The axis deer goes by many names. It is most commonly called the chital, but it is also called the spotted deer. It looks very similar to the white tailed deer most commonly see around the United States. The population of the axis deer has declined a bit in many portions of the world due to hunting. This medium size deer is known for being the only member of the axis genus of deer. It shares some traits with other deer, but it is unique in how its attributes are put together. As this deer has been introduced to more areas around the world, its numbers have grown. To find out more about this stunning variety of deer, read on.
The axis deer is a light to medium brown color. It is completely covered in white spots along its back, rump, and shoulder area. Beneath the deer, along its legs, and under its belly, is always pure white. It also has a white throat and chin, with a brown face. There is a dark brown or black stripe that runs from the back of the head, down the tail of these deer. Plus, the tail is typically about 8 inches long. The males grow to be around 35 inches at the shoulder and 60 to 160 pounds. On occasion, a massive male will come about, weighing in at as much as 250 pounds. The female axis deer grows to be slightly smaller, at about 28 inches tall at the shoulder, and 55 to 100 pounds. Only male axis deer have antlers, but they typically measure over 3 feet in length. The antlers are also only three-pronged on this species of deer.
The staple of the axis deer’s diet is grass. However, they also like to forage for food, especially before dawn. Their diet of choice is the newest shoots of new plant growth. However, they will eat whatever they find. This can include shrubs, weeds, flowers, herbs, and even fruits. When traveling around for food, herds of these deer like to stick close to water sources. They get a lot of liquid from their diet much of the year, but not enough to live off of. They do need to go and drink water on a regular basis to stay healthy. In a standard day, the herd will cautiously visit their nearest watering hole two times.
The axis deer are currently in zoos and ranches around the world, but it originated from the subcontinent of India. The species were first spotted and named back in 1777 by Johann Christian Polycarp Erxleben of Germany. What you would normally see among axis deer is a very active group of deer during the day. During days of extreme warmth, they will rest in groups under shade trees so as not to use up too much of their stored energy. They travel around in a single line, and are very alert to the noises around them. If they feel as though they are in danger, they will flee in a group. Their bodies allow them to clear fences as high as 5 feet, but they are much happier diving under things to get away when they can.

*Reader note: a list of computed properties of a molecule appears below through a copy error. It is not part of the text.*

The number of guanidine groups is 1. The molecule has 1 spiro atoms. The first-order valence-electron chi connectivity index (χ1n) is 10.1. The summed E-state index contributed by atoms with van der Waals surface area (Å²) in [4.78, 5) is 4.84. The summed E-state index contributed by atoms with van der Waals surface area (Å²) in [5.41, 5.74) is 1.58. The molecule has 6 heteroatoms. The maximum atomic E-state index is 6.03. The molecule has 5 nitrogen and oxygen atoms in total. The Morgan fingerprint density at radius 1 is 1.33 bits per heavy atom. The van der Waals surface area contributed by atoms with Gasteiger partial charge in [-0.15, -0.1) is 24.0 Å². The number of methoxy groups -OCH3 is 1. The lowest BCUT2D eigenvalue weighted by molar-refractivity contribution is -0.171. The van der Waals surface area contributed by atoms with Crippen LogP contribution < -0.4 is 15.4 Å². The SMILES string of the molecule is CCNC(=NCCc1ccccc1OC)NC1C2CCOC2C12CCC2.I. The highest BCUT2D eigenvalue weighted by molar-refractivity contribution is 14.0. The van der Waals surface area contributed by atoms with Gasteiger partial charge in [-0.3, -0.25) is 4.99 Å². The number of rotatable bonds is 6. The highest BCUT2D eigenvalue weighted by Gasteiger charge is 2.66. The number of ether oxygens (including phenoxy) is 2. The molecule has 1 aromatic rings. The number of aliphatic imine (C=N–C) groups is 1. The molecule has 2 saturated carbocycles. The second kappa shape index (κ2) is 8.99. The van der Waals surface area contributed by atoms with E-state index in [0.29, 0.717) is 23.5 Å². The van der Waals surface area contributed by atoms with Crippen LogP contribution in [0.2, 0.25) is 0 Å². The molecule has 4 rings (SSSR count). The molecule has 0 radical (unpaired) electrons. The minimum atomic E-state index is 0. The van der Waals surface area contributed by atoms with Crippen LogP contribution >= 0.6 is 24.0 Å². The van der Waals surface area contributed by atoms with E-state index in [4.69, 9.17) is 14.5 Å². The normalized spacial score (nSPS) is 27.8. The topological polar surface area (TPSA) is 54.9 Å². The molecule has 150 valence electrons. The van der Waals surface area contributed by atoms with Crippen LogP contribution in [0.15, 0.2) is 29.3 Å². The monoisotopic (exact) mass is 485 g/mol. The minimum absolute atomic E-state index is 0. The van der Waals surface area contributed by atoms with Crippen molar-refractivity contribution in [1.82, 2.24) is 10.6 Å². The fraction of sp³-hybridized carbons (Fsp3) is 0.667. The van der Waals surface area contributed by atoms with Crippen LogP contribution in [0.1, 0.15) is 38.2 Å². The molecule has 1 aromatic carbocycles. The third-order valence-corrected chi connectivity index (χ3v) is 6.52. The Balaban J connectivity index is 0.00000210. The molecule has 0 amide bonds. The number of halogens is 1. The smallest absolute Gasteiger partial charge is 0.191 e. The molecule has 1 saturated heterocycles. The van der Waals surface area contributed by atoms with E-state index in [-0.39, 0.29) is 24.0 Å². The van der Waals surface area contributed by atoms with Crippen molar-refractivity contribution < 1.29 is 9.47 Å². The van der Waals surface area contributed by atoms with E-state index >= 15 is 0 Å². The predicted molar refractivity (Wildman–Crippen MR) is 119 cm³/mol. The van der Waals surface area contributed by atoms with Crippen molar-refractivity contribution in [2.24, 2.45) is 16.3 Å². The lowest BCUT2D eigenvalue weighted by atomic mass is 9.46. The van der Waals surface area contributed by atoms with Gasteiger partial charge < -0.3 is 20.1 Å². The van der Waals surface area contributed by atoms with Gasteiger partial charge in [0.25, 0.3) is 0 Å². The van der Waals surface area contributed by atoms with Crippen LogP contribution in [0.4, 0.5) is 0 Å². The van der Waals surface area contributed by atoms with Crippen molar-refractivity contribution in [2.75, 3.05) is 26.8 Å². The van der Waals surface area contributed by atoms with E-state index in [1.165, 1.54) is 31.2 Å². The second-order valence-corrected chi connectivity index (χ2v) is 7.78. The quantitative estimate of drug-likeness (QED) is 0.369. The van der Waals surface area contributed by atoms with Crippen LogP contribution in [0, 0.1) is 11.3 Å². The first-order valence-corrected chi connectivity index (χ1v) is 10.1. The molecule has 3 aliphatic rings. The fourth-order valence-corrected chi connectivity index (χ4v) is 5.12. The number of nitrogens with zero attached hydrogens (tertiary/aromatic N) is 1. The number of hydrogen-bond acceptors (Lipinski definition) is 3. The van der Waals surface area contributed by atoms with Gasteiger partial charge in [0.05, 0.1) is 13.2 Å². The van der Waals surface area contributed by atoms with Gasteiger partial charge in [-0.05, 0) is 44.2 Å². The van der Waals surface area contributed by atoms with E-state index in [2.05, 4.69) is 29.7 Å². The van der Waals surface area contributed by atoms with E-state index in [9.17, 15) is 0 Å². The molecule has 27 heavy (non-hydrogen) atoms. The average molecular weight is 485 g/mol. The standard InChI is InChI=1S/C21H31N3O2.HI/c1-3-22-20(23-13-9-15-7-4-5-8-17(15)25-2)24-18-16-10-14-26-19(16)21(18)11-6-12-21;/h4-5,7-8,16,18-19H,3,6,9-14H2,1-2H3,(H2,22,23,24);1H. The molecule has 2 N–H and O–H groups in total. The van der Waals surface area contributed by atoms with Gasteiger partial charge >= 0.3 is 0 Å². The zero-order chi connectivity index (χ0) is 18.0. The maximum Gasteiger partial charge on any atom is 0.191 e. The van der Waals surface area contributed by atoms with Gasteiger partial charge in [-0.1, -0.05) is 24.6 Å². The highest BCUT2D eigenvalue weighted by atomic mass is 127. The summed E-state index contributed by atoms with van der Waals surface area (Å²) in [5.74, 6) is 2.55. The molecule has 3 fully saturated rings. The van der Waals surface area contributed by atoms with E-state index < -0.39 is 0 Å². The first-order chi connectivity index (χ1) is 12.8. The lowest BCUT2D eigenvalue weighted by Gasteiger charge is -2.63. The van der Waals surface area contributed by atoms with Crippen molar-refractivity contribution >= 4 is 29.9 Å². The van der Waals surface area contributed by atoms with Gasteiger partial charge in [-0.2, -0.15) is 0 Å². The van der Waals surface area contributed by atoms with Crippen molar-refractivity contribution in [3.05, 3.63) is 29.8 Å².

Today, you can find the axis deer in many more parts of the world than just India, including the US, Argentina, Mexico, and Australia. One of the better places to see them in a more natural habitat is in Texas. They were introduced there and adapted well, helping to regrow the population. While in captivity, the axis deer has a 22 year average lifespan. However, in their natural habitats, they tend to live between 5 and 10 years.
Axis deer form groups as a matriarchal bunch. This means that there is a single female in charge. She rules the roost with her offspring from this year, and the year previous in tow. These animals typically run in groups of just a few members, but there have been times where they have congregated into groups of 100 or more. Male axis deer bark or growl out their calls when rutting season comes around, much like moose of North America. Females like to isolate themselves prior to rutting, and mature males will leave the group when rutting behaviors kick in.
Rutting season is not a particular season. It is actually when the male is sexually mature enough to begin mating. This can happen any time of year. Males will spar amongst themselves to vie for the females’ attention, and the dominant male will win the right to mate with the nearest dominant female. Males continue to grow until they are approximately 8 years old, constantly bulking up and putting on weight to impress the females. Typically, a female will only breed once per year. However, if her fawn dies, she can immediately breed again and have a second fawn in the same year.
One of the biggest predators of the axis deer is man. They are readily hunted in many parts of the world for their meat and their pelts. Its spots create a beautiful backdrop for many. The numbers of axis deer around the world are not on the brink of extinction. However, they are considered an animal to protect in many parts of the world. The herds in these protected lands are bouncing back in terms of numbers, and are starting to thrive. So long as they stay protected, their numbers will continue to grow for the foreseeable future.